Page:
On a tarmac at Baltimore-Washington International Airport, fatigued but satisfied after two victories at Camden Yards, the Royals piled into their 757 charter jet. Inside the plane, the seat-back televisions showed MLB Network. The broadcast revealed a two-sentence quote gathering steam on social media, the bold proclamation of Jarrod Dyson.
Dyson’s words — the briefly infamous “No sir, I don’t” prediction for a return date in Baltimore — scrolled across the bottom of the screen. His teammates dissolved into laughter. Dyson opted to diminish his role on the field while amplifying his perceived purpose.
“Y’all stay focused,” Dyson told the group. “I’ll do the talking.”
On these Royals, a group bound for the World Series, Dyson wears a variety of hats. He is a fourth outfielder. He is a pinch runner and late-game defensive replacement. He also doubles as their chattering backbone and swaggering id, unleashing a patter of needles and encouragement that teammates say loosens up both the dugout and the clubhouse.
Digital Access For Only $0.99
For the most comprehensive local coverage, subscribe today.
Years ago, Dyson coined the line “That’s what speed do,” which distills his perception into one pithy phrase. He wields blazing legs and a mouth to match. Yet beneath the bluster resides a 30-year-old man weathered by the hardships of his youth and strengthened by the roadblocks of his journey.
Dyson earned his braggadocio along a path with few big-league comparisons. He spent his youth in public housing in rural Mississippi. He was drafted in a round that no longer exists. He couldn’t crack a starting lineup in his first three seasons in the minors. A toothache almost ended his career. A defiant spirit — and those prized legs — carried him to the majors, where his obstinacy once threatened to derail him.
“I’m like an inspiration to this team,” Dyson said one day earlier this summer. “Because of what I’ve been through and where I’ve come from. To still make it to the big leagues, it’s huge.”
An air-conditioned afternoon at Tropicana Field. The Royals were skidding into the All-Star break, but Dyson paid no mind. His targets included anyone within his sight line, from usual foil Billy Butler to good friend Eric Hosmer to fellow outfielder Lorenzo Cain.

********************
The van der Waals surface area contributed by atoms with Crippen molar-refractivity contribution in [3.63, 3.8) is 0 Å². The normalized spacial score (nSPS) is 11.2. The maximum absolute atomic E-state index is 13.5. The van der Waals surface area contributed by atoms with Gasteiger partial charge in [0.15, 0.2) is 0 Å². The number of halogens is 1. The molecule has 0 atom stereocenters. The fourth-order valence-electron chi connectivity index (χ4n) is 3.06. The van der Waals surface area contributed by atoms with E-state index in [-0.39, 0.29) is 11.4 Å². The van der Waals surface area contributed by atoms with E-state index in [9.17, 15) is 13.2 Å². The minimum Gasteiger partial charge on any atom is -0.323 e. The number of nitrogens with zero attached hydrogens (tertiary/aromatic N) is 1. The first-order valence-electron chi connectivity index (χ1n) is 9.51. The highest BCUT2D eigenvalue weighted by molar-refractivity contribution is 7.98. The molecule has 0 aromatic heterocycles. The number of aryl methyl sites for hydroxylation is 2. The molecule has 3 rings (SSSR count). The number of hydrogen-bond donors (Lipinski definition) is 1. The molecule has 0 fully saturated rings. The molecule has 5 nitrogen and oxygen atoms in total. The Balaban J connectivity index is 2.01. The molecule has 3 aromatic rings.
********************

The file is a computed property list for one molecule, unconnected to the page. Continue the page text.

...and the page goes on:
“What would it be like without me?” Dyson asked.
“Quiet,” Cain said.
Junior Vizcaino cannot recall the exact location, but he figures it was a Waffle House. Across the table sat Brian Rhees, the Royals area scout in Mississippi. Vizcaino, his regional supervisor, had met Rhees during the 2006 season to see a pitcher for a tiny school called Southwest Mississippi Community College. Rhees also mentioned a speedy outfielder he “kind of liked,” Vizcaino recalled.
When they got to the ballpark, Rhees snagged a copy of the lineup. The name “Jarrod Dyson” was penciled in the No. 4 spot. Vizcaino expected the quick-footed object of Rhees’ affection to bat at either the top or the bottom of the order. His place in the batting order was intriguing. So were his Dyson’s legs.
Scouts for at least a dozen other teams attended the game, Vizcaino said. But he appeared to be the only one interested in the undersized cleanup hitter. He clocked Dyson at 4.1 seconds down the first-base line, elite speed that graded out as an “80,” the top of the scouting scale. When Dyson batted, Vizcaino pretended to engross himself in conversation with Rhees.
“I scouted him not drawing attention to him,” Vizcaino said. “I didn’t want anybody to know that I was looking at him.”
Rhees maintained a relationship with Dyson. During the draft that June, he called Vizcaino to remind him about their trip to Mississippi and his confidence he could sign Dyson. As multiple members of the front office recall the tale, they were prepared to draft another player in the 50th round. Then Vizcaino spoke to scouting director Deric Ladnier.
“Deric, how would you like to get an 80-tool with your 50th pick?” Vizcaino said.
“What are you talking about?” Ladnier replied.
Vizcaino insisted he had seen Dyson run and the scouting grade was true. He became the 1,475th player taken in the draft. In 2012, the draft was trimmed to 40 rounds. Nearly a decade later, Royals director of player development Scott Sharp still cannot believe a player with Dyson’s talent was available that late.
“You knew you could refine and develop his game around that one really special tool,” Sharp said. “Because it wasn’t just marginally better, or a little bit better than everyone else. It was just so superior to most guys playing the game.”
A placid morning at Target Field. Dyson leaned back in his chair.
“Hey, man, it took somebody to believe in me when I didn’t,” he said. “That’s how I made it.”
In the spring of 2009, after Dyson spent three seasons receiving only morsels of playing time in the minors, he met with Sharp.
Sharp had to inform him his career was in jeopardy.
Dyson’s draft status was the first strike against him. The second was a suspension looming over his head for violating the minor-league performance-enhancing drug policy. In a wicked twist, he only had his mouth to blame.
One night that previous winter, Dyson explained, he suffered a toothache that wrought agony and insomnia. He took some pain medication “I shouldn’t have took” and fell asleep. A subsequent drug test revealed traces of amphetamine. He was suspended for the first 50 games of the season.
“Everybody thought I was taking something to make me faster,” Dyson said. “I’m like, ‘I’m fast enough, dude.’ ”
The Royals believed him, but the outcome still stung. At the team’s complex in Surprise, Ariz., Sharp explained the consequences of Dyson’s mistake. “The next suspension would have been so significant that it probably would have been it,” Sharp said.
Even this reprieve begs a question. The organization had invested so little in Dyson. He was a 24-year-old backup outfielder with a .288 slugging percentage the season before in Class A. Why not just release him?
“We thought he had ability,” assistant general manager J.J. Picollo said. “If you don’t believe in his ability, then it makes that decision a lot easier. He was showing improvement. And he had that tool that we just didn’t have in our system.”